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Jazz Review

Edwards Tribute Soars Over Hurdles

April 09, 2001|DON HECKMAN | SPECIAL TO THE TIMES

The Teddy Edwards celebration at Cal State L.A.'s Luckman Fine Arts Complex on Saturday night didn't quite turn out as announced. It was, indeed, a celebration, a tribute to one of the Southland's legendary jazz artists, a tenor saxophonist and composer who has been a significant musical presence in the area since the mid-'40s.

The program actually began with a 5 p.m. screening of the Don McGlynn documentary, "The Legend of Teddy Edwards." The concert that followed at 8 p.m. was scheduled to feature Edwards with his Brasstring Ensemble, a 16-piece orchestra featuring five brass, five strings and a six-piece rhythm section.

But just before the start of the program it was announced that Edwards would not play, and would be replaced by tenor saxophonist Herman Riley. A few moments later, Edwards himself came onstage to inform the audience that chemotherapy treatments (for an undisclosed illness) had provoked muscle spasms in his arms that made it extremely difficult for him to perform.

It was disturbing, of course, to hear of Edwards' condition, and one wishes him a speedy recovery and a productive return to playing. Under the circumstances, however, he couldn't have asked for a better replacement than Riley--like Edwards, a too-underrated Southland musical treasure who moves easily from jazz to the blues and mixes elements of both.

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Fortunately, Edwards' absence as a player did not mean that he would not be present on stage. Looking surprisingly fit, he led the ensemble through a full evening of his compositions, adding a touch of humor to his announcements as well as frequent and generous acknowledgments for the work of his musicians, individually and collectively.

Edwards' compositions for the ensemble were largely in big-band style, with the brass represented by three trumpeters and three trombonists, and the five string players (three violinists, viola and cello) playing the role of a saxophone section. Many of the well-crafted arrangements, in fact, voiced the strings in block harmony fashion, suggesting the charts had originally been written for standard big-band instrumentation (trumpets, trombones, saxophones and rhythm section).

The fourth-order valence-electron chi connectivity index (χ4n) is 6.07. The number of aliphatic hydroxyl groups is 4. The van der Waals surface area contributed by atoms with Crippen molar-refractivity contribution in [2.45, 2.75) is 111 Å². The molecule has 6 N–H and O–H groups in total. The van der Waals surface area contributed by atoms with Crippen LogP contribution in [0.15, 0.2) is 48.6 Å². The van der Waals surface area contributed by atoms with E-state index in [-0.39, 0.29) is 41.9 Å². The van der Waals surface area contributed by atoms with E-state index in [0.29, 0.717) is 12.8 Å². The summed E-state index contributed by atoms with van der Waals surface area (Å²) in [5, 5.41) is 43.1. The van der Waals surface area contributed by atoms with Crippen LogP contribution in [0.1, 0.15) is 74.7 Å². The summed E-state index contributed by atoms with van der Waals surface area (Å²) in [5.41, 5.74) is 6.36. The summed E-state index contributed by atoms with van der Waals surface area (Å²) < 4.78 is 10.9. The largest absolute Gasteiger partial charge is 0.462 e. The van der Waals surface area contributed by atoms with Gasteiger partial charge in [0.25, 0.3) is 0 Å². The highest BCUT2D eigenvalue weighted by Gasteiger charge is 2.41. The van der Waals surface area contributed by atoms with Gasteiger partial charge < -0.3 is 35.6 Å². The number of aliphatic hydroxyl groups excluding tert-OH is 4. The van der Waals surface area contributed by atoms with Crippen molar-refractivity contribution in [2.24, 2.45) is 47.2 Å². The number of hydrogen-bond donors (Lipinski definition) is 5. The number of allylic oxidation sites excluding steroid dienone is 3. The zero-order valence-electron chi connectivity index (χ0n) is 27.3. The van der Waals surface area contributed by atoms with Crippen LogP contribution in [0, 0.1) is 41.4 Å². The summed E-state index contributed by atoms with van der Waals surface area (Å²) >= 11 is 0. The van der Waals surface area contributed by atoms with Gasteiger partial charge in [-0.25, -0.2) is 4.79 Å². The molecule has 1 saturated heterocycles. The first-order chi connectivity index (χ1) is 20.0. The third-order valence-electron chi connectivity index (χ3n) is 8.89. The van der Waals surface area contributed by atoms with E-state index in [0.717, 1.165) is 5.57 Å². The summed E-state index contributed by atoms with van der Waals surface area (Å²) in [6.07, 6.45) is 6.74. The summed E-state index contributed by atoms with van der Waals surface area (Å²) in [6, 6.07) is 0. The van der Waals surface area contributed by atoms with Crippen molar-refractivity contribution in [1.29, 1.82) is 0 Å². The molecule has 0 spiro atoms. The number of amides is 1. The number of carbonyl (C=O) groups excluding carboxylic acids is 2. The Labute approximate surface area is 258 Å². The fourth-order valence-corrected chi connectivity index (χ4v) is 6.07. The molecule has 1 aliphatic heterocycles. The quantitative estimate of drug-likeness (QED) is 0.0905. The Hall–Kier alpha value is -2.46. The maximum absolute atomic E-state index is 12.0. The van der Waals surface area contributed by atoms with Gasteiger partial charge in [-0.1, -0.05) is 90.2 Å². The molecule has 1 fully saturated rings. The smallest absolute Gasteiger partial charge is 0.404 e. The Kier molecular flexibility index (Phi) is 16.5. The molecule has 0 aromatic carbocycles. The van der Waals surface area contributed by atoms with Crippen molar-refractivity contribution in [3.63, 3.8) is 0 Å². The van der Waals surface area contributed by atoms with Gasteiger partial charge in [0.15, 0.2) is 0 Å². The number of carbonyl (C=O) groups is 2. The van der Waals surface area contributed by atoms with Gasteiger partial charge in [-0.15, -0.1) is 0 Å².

Riley, working in front of the ensemble, soloed on almost every number, his brawny, muscular sound cutting through the music with crisp incisiveness. His darkly persuasive tone was especially effective on "Georgia," and his passion for the blues surfaced dramatically in the alternating cries and whispers of his soloing on Edwards' "Glass of Water" and "Dirty Old Blues."

Trumpeters James Smith, Jerry Rusch and Ted Murdock, and trombonist Garnett Brown were among the ensemble's many other effective soloists, with singer Lisa Nobumoto adding energetic vocals on a few Edwards songs.

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Less expectedly, impressive improvising was also provided by several of the string players, notably violinist Dan Weinstein and Yvette Devereaux and violist Keith Barry (surely one of the rare jazz artists on this often misunderstood instrument). Devereaux's explosive set of choruses on "Dirty Old Blues" was a highlight of the evening.

Despite the high quality of the evening's individual elements, it was Edwards, appropriately, who brought them all together in a fashion that was both entertaining and musically enlightening. His slender, elegant demeanor, his amiable presentation and the musical history present in both his compositions and his remarks were the essential keystones of the concert. Added up, the result was a richly deserved acknowledgment of an invaluable Los Angeles musical treasure.

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